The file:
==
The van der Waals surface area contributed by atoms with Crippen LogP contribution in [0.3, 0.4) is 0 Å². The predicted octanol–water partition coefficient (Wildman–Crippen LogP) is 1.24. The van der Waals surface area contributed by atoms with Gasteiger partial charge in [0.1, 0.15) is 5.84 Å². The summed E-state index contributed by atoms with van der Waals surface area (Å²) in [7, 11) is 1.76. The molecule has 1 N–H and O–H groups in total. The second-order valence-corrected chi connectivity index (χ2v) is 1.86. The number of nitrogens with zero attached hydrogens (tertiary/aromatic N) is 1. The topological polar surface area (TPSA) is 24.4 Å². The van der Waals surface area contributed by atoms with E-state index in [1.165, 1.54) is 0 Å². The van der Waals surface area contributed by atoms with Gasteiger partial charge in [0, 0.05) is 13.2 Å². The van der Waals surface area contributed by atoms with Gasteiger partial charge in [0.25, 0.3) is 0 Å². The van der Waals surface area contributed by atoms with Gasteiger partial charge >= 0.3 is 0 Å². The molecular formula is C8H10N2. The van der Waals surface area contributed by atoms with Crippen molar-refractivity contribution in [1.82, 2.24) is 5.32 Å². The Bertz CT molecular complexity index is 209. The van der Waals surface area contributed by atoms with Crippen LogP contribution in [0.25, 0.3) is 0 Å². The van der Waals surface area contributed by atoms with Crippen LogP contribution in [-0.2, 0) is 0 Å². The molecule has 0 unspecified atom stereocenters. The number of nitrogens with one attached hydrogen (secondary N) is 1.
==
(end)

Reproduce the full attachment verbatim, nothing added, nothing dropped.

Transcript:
The van der Waals surface area contributed by atoms with Crippen LogP contribution in [0.3, 0.4) is 0 Å². The predicted octanol–water partition coefficient (Wildman–Crippen LogP) is 1.24. The van der Waals surface area contributed by atoms with Gasteiger partial charge in [0.1, 0.15) is 5.84 Å². The summed E-state index contributed by atoms with van der Waals surface area (Å²) in [7, 11) is 1.76. The molecule has 1 N–H and O–H groups in total. The second-order valence-corrected chi connectivity index (χ2v) is 1.86. The number of nitrogens with zero attached hydrogens (tertiary/aromatic N) is 1. The topological polar surface area (TPSA) is 24.4 Å². The van der Waals surface area contributed by atoms with E-state index in [1.165, 1.54) is 0 Å². The van der Waals surface area contributed by atoms with Gasteiger partial charge in [0, 0.05) is 13.2 Å². The van der Waals surface area contributed by atoms with Gasteiger partial charge in [0.25, 0.3) is 0 Å². The van der Waals surface area contributed by atoms with Gasteiger partial charge >= 0.3 is 0 Å². The molecular formula is C8H10N2. The van der Waals surface area contributed by atoms with Crippen molar-refractivity contribution in [1.82, 2.24) is 5.32 Å². The Bertz CT molecular complexity index is 209. The van der Waals surface area contributed by atoms with Crippen LogP contribution in [0.25, 0.3) is 0 Å². The van der Waals surface area contributed by atoms with Crippen LogP contribution in [-0.2, 0) is 0 Å². The molecule has 0 unspecified atom stereocenters. The number of nitrogens with one attached hydrogen (secondary N) is 1.